Adam West: The Quintessential Batman
When I first found out about Adam West’s death, I couldn’t help but be sad. Childhood idols grow old and pass away. With their passing, a sense of our own innocence shrivels and is lost, forcing us to confront our own mortality once again. As the day went on, I read articles and listened to old interviews with and about the “Quintessential” Batman, the one I grew up with, the one most of my generation considers “our first Batman.”
Adam presented in those interviews as a jovial, good-natured professional actor who claimed to have never struggled with the type-casting inherent in playing the tongue-in-cheek version of Batman. Adam referred to himself as the “day” knight when he recalled the discussions he had with show producers in the beginning of the Batman TV series. He stated that the show was originally designed to be a superhero comedy for adults.
All over Facebook and Twitter, many of my peers recorded their impressions and well wishes to the West family, friends, and fans. They communicated the effect he had on their lives. Many called him their “first” Batman or referred to him as the “original,” as if to imply that of all the actors who have played Batman in our lifetime, he was the best. I would not make that claim. There were some serious actors that have given life to the role: Ben Affleck, Christian Bale, George Clooney, Val Kilmer, and Michael Keaton. Regardless of how I feel about individual performances, I respect the iconic nature of the role and the shoes they tried to fill. Whatever the case, for many, Adam West was the definitive Batman.
It bears mentioning that Adam West performed other roles. He was Mayor Adam West on the Family Guy for 111 episodes over the course of 16 seasons, a caricature of himself that he said was very similar to who he was in real-life. He also did dozens of cameos on established series like the Big Bang Theory, George Lopez, the Drew Carey Show, Pacific Blue, the Love Boat, and others. He did a lot of voice-over work as well not just for the Family Guy and Batman: the Animated Series. I remember him in Rugrats, the Simpsons, and Spongebob Squarepants. Finally, he built his acting chops while doing several spaghetti westerns in Europe, which he credits as having kept him fresh doing new and innovative storylines.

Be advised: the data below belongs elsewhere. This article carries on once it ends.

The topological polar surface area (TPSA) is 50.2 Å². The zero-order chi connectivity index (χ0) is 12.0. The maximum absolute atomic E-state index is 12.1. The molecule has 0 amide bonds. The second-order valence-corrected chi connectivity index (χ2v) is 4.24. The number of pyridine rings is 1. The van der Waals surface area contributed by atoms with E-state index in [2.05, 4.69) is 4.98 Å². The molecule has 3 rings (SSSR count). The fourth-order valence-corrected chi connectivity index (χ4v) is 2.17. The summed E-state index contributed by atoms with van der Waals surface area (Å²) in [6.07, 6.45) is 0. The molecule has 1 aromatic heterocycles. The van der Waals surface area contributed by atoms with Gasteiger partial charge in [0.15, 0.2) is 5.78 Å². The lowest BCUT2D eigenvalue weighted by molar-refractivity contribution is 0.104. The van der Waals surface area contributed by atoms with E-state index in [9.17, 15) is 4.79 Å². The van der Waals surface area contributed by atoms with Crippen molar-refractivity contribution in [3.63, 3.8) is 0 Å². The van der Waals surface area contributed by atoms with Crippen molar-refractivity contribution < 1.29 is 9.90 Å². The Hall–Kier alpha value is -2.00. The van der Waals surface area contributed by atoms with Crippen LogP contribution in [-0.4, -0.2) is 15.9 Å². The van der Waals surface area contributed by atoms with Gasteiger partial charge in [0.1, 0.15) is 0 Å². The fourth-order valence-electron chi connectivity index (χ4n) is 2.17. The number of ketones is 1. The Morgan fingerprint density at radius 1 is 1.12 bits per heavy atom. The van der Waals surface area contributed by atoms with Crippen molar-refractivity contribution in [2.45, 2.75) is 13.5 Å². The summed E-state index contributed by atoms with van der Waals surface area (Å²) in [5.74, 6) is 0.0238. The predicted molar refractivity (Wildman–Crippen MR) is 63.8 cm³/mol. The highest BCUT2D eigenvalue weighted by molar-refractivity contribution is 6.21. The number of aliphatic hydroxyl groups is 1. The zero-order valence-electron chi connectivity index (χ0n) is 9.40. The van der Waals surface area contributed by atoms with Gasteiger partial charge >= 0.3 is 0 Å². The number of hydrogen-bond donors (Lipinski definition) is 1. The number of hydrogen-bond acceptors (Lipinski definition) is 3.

When I mentioned to my son that Adam West had died and that EvilGeekCult should tweet an acknowledgment of his passing, he suggested that we do a Sunday post dedicated to him, instead. He also stated that Adam West probably meant more to me than to him, which is true, so that I should probably write it.
I think it’s a generational thing. Nowadays, superheroes are prevalent all over television, books, movies, and Netflix. Name a platform and each is dominated by Superheroes. Back in the 70’s, Batman was on television every day after school. We would watch his adventures with the Boy Wonder while we did our homework and it didn’t matter that the dialogue was campy and that the stories were contrived. It didn’t matter that the villains were one-dimensional and that the fight scenes had the comic book impact balloons going, “Fwap!” “Biff!” and “Kapow!” Batman ushered us out of our primary years and brought us into middle school and the discovery of other superheroes like the Superfriends, Spiderman, and the Marvel Cinematic Universe. He helped us through the awkward years and he does that still through the darker renditions of Batman.
Adam West was a childhood idol and a little of my inner geek is quelled by his passing. However, I’m glad that those 120 episodes of the Batman TV show still exist to encourage others to follow the geek path.
Best of Mayor Adam West posted by Sebastian Targaryen